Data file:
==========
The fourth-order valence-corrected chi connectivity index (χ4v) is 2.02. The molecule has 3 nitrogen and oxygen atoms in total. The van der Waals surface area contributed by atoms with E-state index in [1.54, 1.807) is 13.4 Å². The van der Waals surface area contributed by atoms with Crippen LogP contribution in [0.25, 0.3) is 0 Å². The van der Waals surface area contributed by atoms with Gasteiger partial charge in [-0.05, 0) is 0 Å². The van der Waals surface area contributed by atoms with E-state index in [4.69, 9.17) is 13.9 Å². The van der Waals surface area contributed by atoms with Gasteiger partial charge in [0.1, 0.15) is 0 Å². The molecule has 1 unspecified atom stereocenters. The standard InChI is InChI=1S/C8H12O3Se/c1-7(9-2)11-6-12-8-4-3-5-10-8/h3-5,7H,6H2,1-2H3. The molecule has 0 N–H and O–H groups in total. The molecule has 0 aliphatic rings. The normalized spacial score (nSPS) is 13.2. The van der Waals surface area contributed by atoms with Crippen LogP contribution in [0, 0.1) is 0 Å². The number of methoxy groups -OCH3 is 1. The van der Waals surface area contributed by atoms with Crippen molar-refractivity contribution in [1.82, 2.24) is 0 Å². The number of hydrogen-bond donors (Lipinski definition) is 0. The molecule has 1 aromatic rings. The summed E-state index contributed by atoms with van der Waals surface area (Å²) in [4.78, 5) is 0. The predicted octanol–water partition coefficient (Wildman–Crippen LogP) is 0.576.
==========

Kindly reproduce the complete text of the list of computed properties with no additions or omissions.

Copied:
The fourth-order valence-corrected chi connectivity index (χ4v) is 2.02. The molecule has 3 nitrogen and oxygen atoms in total. The van der Waals surface area contributed by atoms with E-state index in [1.54, 1.807) is 13.4 Å². The van der Waals surface area contributed by atoms with Crippen LogP contribution in [0.25, 0.3) is 0 Å². The van der Waals surface area contributed by atoms with Gasteiger partial charge in [-0.05, 0) is 0 Å². The van der Waals surface area contributed by atoms with E-state index in [4.69, 9.17) is 13.9 Å². The van der Waals surface area contributed by atoms with Gasteiger partial charge in [0.1, 0.15) is 0 Å². The molecule has 1 unspecified atom stereocenters. The standard InChI is InChI=1S/C8H12O3Se/c1-7(9-2)11-6-12-8-4-3-5-10-8/h3-5,7H,6H2,1-2H3. The molecule has 0 N–H and O–H groups in total. The molecule has 0 aliphatic rings. The normalized spacial score (nSPS) is 13.2. The van der Waals surface area contributed by atoms with Crippen LogP contribution in [0, 0.1) is 0 Å². The number of methoxy groups -OCH3 is 1. The van der Waals surface area contributed by atoms with Crippen molar-refractivity contribution in [1.82, 2.24) is 0 Å². The number of hydrogen-bond donors (Lipinski definition) is 0. The molecule has 1 aromatic rings. The summed E-state index contributed by atoms with van der Waals surface area (Å²) in [4.78, 5) is 0. The predicted octanol–water partition coefficient (Wildman–Crippen LogP) is 0.576.